The bursting of the SPAC bubble has left quite a few companies that went public via a de-SPAC looking for an exit. The depressed valuations of these companies might make them tempting acquisition targets, but this Freshfields blog says that potential buyers of a recently de-SPACed business need to recognize that they come with a lot of baggage that needs to be addressed during the acquisition process. The memo lays out some of these issues. This excerpt discusses some of the challenges created by the legacy SPAC capital structure:
As part of a de-SPAC transaction, de-SPACed companies typically inherit “public warrants,” which were issued to the public investors in the SPAC IPO, and “private placement warrants,” which were issued to the SPAC sponsor, as well as potentially PIPE investors, in putting together the financing for the deal. The terms of the public warrants and private placement warrants are usually identical, except that the de-SPACed company may redeem the public warrants if its stock price reaches or exceeds certain levels, whereas the private placement warrants are not redeemable.
Both public and private placement warrants may contain provisions that provide that in the case of a merger or other business combination transaction, the warrants become exercisable for the merger consideration. This means that the buyer cannot unilaterally take them out (subject to the redemption provisions of the public warrants based on the deal price) and—if some warrant holders do not exercise their warrants right away—may have ongoing obligations to pay the merger consideration for the life of the warrants.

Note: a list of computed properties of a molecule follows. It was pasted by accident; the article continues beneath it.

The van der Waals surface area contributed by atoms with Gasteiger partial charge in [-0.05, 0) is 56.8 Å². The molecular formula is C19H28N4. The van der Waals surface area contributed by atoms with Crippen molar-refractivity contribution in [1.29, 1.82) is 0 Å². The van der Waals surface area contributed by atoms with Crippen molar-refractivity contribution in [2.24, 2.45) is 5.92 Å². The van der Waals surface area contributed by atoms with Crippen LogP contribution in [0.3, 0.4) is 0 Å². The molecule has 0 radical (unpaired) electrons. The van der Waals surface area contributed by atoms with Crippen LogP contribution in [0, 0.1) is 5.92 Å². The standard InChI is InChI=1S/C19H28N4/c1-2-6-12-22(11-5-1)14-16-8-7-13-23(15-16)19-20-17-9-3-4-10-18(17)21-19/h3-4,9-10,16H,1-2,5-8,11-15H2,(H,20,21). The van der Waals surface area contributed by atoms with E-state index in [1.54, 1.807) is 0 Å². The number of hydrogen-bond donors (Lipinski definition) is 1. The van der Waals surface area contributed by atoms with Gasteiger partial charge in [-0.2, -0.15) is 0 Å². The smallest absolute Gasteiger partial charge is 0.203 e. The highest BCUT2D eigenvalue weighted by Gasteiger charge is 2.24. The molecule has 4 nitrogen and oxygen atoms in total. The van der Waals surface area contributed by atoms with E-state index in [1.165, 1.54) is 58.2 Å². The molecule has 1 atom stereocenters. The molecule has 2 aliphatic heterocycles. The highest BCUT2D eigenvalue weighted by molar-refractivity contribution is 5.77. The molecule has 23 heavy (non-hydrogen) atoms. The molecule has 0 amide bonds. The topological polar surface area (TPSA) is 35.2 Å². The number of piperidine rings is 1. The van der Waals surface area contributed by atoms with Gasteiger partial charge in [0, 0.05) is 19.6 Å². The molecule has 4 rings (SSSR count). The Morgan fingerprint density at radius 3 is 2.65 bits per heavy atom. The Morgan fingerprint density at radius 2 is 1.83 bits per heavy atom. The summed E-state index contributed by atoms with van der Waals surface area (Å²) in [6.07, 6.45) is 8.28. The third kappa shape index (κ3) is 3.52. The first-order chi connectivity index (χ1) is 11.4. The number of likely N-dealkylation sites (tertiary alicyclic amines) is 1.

As a separate matter, in a deal that involves less than a specified percentage (usually 70%) of listed stock as the deal consideration, the warrants often provide that the exercise price will be adjusted if the warrant is exercised within a specified period of time after the closing of the deal (usually 30 days) such that the warrant holder will be entitled to receive upon exercise, on a net basis, the Black-Scholes value of the warrant (calculated as of immediately prior to closing, based on certain assumptions specified in the warrant agreement).
This creates an added complication in that a buyer may not know the exact amount of consideration to be paid for the de-SPACed warrants at the time of signing. Buyers should, therefore, consider whether the warrant agreement terms may be amended and whether it would be feasible or desirable for the buyer to enter into agreements with the warrant holders that lock in the treatment of their warrants at the time of signing.
The memo points out that de-SPACed companies may also have inherited legacy target securities which may have bespoke provisions and may further complicate cleaning up the company’s capital structure post-acquisition. The memo also covers the implications of fiduciary duty issues for the de-SPACed company’s board, the potential concentration of voting power, and the potentially divergent interests of its shareholders.
– John Jenkins